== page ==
- Anode Installation. To remove the old rod, pull it as far out as possible, bend it, then pull it the rest of the way out. Bend the new rod in the middle, insert it half way, straighten it against the opening, and install it the rest of the way. Screw in the anode rod at this time. If you are unable to screw it into place because it is too bent, pull it partially out and use the opening to straighten it further.
If the location of the water heater does not allow easy access to replace the rod, and you are unable to follow the instructions above, consider using a link-anode. A link-anode is an anode rod made up of many small links hooked together and looks similar to links of sausage. You can also try a zinc anode rod because the metal is more malleable than magnesium.
If none of these options work, you will have to drain the water heater, and then tip it over far enough to allow easy access for the anode.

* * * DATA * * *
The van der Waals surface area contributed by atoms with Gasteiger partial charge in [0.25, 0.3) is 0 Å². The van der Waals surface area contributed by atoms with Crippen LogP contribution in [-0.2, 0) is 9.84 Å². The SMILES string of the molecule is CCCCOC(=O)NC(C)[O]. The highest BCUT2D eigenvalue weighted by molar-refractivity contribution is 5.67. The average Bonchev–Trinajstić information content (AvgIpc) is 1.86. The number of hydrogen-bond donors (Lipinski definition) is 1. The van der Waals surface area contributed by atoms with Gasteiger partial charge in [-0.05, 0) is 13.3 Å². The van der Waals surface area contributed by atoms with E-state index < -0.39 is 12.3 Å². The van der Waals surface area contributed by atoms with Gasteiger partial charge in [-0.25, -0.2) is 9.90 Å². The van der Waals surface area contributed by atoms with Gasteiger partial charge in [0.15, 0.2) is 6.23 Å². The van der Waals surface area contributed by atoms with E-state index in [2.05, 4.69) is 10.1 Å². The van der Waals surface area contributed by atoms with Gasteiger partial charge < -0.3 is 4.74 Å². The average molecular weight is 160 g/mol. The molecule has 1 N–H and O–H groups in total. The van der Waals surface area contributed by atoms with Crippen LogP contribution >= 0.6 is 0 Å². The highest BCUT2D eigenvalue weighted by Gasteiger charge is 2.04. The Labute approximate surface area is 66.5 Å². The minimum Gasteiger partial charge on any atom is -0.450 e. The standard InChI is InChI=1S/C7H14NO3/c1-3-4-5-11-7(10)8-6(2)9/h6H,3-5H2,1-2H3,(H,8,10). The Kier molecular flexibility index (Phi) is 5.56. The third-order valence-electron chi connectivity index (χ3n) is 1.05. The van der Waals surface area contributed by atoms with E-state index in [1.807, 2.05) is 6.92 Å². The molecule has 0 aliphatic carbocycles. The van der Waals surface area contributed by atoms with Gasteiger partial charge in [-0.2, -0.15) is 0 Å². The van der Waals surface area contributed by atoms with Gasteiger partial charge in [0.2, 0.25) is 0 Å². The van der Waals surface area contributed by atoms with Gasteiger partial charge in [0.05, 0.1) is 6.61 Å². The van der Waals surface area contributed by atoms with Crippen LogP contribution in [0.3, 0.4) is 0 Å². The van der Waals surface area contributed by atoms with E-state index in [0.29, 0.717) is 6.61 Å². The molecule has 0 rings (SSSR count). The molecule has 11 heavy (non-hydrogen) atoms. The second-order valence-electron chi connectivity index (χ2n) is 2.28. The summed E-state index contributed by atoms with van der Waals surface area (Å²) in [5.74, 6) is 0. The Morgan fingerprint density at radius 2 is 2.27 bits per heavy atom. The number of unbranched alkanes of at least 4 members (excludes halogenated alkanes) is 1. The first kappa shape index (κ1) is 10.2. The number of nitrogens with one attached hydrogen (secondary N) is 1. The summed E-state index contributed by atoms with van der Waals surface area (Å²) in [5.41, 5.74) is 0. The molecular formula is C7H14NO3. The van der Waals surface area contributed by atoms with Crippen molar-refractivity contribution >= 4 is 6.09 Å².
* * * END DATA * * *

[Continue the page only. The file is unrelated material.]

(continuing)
- Impressed-Current Rod in Commercial Water Heaters. Some commercial water heaters use impressed-current rods rather than the sacrificial rods. Impressed-current rods require electricity because they do not create the self-generating currents that anode rods are capable of. Impressed-current rods do not need to be replaced; however, they should be cleaned periodically.
The location of the impressed-current rod will be listed in the instructions in plain view on the outside of the tank for most models. To clean them, simply wipe them off with a clean towel. If you discover rusting on the inside of water heater, call a plumber, the manufacturer, or install sacrificial anode rods.